RTÉ lied about abuse, former archbishop tells High Court jury

Richard Burke paid woman €176,000 to keep quiet about relationship, counsel says

A former Catholic archbishop has told a High Court jury that he was portrayed during an RTÉ television programme as leading a young girl upstairs to his bedroom to sexually abuse, sexually assault and rape her.

"I could not believe my eyes," Richard Burke said. "This did not happen. I did not do that. What is portrayed there is a lie." When his counsel, Jack Fitzgerald SC, asked, "Are you a paedophile?" he replied, "No."

Mr Burke (66), from Co Tipperary, said he was living in London with a member of his order, the Kiltegan Fathers, when Prime Time Investigates: Mission to Prey was screened on May 23rd, 2011.

He could not get access to RTÉ TV, but his niece sent him texts which, as the programme went on, progressed from “this is bad” to “this is really bad” to, in essence, “this is as bad as it can be”. On getting those texts, “my heart began to sink and sink and sink into darkness, utter fear”.


He was unable to watch the full programme until about a month later when he saw it at his sister’s home. His impression was that he was being accused of being a paedophile, especially in a section involving a dramatisation where a young girl was led upstairs.

A reference by the reporter that he had declined to be interviewed “gave me a hook to hang on to” because he got no invitation to respond to the claims being made, he said. That was “tiny in comparison to the feeling of helplessness”.


Mr Burke has begun his evidence in his action against RTÉ alleging he was defamed in the Mission to Prey programme, which included an interview with a Nigerian woman, Dolores Atwood. Mr Burke claims he had sexual relations with Ms Atwood, now aged 45, as an adult but not when she was under age. Having spent decades in Nigeria after his ordination in 1975, he tendered his resignation as archbishop of Benin in April 2010 over his failure to adhere to his vow of celibacy.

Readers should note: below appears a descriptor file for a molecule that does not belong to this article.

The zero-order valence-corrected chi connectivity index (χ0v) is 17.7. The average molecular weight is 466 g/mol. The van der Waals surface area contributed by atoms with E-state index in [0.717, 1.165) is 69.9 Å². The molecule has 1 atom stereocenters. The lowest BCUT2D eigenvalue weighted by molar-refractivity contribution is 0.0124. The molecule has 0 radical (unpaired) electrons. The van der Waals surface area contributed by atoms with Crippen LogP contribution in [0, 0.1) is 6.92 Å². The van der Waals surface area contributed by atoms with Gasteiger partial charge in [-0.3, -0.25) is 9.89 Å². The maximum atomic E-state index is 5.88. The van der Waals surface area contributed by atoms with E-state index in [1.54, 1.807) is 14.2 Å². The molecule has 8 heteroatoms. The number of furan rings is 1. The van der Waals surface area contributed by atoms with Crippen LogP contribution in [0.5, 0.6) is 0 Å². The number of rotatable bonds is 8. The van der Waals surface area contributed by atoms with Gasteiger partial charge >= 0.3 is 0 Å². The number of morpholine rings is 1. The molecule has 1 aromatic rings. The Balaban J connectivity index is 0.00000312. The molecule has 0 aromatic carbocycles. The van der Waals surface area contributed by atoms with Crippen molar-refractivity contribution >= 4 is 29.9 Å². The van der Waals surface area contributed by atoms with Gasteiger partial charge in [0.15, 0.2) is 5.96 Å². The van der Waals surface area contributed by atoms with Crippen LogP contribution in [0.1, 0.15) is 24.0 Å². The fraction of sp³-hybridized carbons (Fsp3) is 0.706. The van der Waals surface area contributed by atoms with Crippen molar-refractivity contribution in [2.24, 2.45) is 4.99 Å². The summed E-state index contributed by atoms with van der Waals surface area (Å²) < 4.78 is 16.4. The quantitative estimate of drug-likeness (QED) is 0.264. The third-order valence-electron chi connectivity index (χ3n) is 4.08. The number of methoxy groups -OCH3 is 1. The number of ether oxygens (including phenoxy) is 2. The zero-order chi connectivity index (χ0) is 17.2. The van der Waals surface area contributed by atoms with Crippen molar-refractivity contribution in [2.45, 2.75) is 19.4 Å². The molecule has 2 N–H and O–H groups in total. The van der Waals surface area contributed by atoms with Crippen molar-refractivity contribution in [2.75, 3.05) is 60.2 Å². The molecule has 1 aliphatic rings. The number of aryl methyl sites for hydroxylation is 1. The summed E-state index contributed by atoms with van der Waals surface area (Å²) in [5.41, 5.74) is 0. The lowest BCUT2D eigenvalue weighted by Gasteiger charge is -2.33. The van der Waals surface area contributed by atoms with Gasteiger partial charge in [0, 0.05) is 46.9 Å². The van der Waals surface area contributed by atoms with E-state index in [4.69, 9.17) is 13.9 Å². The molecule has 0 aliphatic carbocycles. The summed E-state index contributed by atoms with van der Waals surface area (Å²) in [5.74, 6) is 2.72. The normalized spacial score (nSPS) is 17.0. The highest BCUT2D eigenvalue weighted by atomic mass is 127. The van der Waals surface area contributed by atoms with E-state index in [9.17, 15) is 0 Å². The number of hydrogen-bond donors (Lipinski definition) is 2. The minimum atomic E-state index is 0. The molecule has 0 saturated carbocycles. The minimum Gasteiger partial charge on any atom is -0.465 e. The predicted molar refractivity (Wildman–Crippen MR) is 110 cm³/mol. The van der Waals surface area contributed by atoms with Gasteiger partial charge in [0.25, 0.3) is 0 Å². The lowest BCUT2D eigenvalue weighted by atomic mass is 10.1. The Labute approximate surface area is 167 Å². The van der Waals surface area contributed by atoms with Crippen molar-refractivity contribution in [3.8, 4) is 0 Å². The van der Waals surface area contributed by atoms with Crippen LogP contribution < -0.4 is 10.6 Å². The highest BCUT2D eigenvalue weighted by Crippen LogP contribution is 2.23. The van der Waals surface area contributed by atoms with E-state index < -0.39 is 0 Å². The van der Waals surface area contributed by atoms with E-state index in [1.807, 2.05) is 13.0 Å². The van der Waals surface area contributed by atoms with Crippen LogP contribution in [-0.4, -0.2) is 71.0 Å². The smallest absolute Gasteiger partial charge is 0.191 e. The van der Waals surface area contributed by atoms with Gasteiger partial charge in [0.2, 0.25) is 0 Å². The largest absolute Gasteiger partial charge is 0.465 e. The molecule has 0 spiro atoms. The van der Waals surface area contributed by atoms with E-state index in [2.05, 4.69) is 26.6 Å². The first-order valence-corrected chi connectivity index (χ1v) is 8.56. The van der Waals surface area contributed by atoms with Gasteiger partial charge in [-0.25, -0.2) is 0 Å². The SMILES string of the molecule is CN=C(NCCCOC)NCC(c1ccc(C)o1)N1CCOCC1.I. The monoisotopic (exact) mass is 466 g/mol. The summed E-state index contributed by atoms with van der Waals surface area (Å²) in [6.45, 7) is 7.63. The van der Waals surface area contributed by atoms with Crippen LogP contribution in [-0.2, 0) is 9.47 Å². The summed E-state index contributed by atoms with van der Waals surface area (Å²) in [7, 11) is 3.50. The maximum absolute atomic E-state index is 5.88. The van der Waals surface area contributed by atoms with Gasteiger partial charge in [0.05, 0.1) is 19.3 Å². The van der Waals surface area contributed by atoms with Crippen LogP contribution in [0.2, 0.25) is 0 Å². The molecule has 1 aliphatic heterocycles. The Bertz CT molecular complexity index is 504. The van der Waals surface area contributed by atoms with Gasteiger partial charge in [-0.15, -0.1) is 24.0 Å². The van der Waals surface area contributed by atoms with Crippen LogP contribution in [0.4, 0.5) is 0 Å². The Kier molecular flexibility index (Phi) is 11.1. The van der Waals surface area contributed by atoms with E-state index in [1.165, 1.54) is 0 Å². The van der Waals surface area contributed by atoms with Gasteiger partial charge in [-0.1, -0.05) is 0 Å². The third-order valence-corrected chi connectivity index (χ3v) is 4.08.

RTÉ denies defamation and pleads a defence of truth concerning the contents of the programme relating to Mr Burke. It denies that the content bears some of the meanings alleged by Mr Burke, including that he was a rapist.

Mr Fitzgerald has told the jury that Ms Atwood “leaned on” Mr Burke about their relationship and that he had paid her €176,000, plus $4,300, to keep quiet. Counsel said he had also mistakenly told the jury that Ms Atwood sought an additional €50,000, when that sum was part of the €176,000.

Some of the €176,000 had come out of diocesan funds, money that Mr Burke had made an agreement with the Vatican to repay, counsel said.

The case continues.

Mary Carolan

Mary Carolan

Mary Carolan is the Legal Affairs Correspondent of the Irish Times